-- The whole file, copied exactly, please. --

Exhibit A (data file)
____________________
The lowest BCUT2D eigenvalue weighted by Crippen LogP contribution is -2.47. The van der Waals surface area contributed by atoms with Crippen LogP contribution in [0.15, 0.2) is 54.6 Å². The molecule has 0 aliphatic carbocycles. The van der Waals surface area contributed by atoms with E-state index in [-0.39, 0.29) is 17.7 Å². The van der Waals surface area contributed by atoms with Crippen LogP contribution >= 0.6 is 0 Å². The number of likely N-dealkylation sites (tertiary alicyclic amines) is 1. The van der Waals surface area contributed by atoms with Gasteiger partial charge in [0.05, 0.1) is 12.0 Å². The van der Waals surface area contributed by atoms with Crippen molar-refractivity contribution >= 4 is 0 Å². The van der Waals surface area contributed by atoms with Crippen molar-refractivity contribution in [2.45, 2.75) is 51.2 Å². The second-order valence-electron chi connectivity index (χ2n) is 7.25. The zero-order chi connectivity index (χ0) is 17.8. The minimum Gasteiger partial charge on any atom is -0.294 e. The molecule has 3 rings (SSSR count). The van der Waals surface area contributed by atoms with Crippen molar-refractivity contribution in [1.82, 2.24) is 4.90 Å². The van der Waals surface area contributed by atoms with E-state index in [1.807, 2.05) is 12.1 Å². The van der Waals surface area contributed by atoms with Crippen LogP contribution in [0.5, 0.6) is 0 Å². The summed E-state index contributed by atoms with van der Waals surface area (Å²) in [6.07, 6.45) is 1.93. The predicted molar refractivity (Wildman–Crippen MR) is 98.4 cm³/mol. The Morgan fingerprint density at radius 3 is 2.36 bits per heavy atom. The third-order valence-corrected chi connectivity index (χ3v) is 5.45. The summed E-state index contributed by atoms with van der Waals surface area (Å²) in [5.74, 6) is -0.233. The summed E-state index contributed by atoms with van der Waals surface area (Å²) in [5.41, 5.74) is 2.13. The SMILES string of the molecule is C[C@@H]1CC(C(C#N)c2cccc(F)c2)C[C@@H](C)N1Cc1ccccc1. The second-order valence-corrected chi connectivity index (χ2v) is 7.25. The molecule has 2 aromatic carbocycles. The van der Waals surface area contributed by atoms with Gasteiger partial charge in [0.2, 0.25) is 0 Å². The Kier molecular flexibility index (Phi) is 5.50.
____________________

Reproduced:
The lowest BCUT2D eigenvalue weighted by Crippen LogP contribution is -2.47. The van der Waals surface area contributed by atoms with Crippen LogP contribution in [0.15, 0.2) is 54.6 Å². The molecule has 0 aliphatic carbocycles. The van der Waals surface area contributed by atoms with E-state index in [-0.39, 0.29) is 17.7 Å². The van der Waals surface area contributed by atoms with Crippen LogP contribution >= 0.6 is 0 Å². The number of likely N-dealkylation sites (tertiary alicyclic amines) is 1. The van der Waals surface area contributed by atoms with Gasteiger partial charge in [0.05, 0.1) is 12.0 Å². The van der Waals surface area contributed by atoms with Crippen molar-refractivity contribution >= 4 is 0 Å². The van der Waals surface area contributed by atoms with Crippen molar-refractivity contribution in [2.45, 2.75) is 51.2 Å². The second-order valence-electron chi connectivity index (χ2n) is 7.25. The zero-order chi connectivity index (χ0) is 17.8. The minimum Gasteiger partial charge on any atom is -0.294 e. The molecule has 3 rings (SSSR count). The van der Waals surface area contributed by atoms with Crippen molar-refractivity contribution in [1.82, 2.24) is 4.90 Å². The van der Waals surface area contributed by atoms with E-state index in [1.807, 2.05) is 12.1 Å². The van der Waals surface area contributed by atoms with Crippen LogP contribution in [0.5, 0.6) is 0 Å². The summed E-state index contributed by atoms with van der Waals surface area (Å²) in [6.07, 6.45) is 1.93. The predicted molar refractivity (Wildman–Crippen MR) is 98.4 cm³/mol. The Morgan fingerprint density at radius 3 is 2.36 bits per heavy atom. The third-order valence-corrected chi connectivity index (χ3v) is 5.45. The summed E-state index contributed by atoms with van der Waals surface area (Å²) in [5.74, 6) is -0.233. The summed E-state index contributed by atoms with van der Waals surface area (Å²) in [5.41, 5.74) is 2.13. The SMILES string of the molecule is C[C@@H]1CC(C(C#N)c2cccc(F)c2)C[C@@H](C)N1Cc1ccccc1. The second-order valence-corrected chi connectivity index (χ2v) is 7.25. The molecule has 2 aromatic carbocycles. The van der Waals surface area contributed by atoms with Gasteiger partial charge in [0.2, 0.25) is 0 Å². The Kier molecular flexibility index (Phi) is 5.50.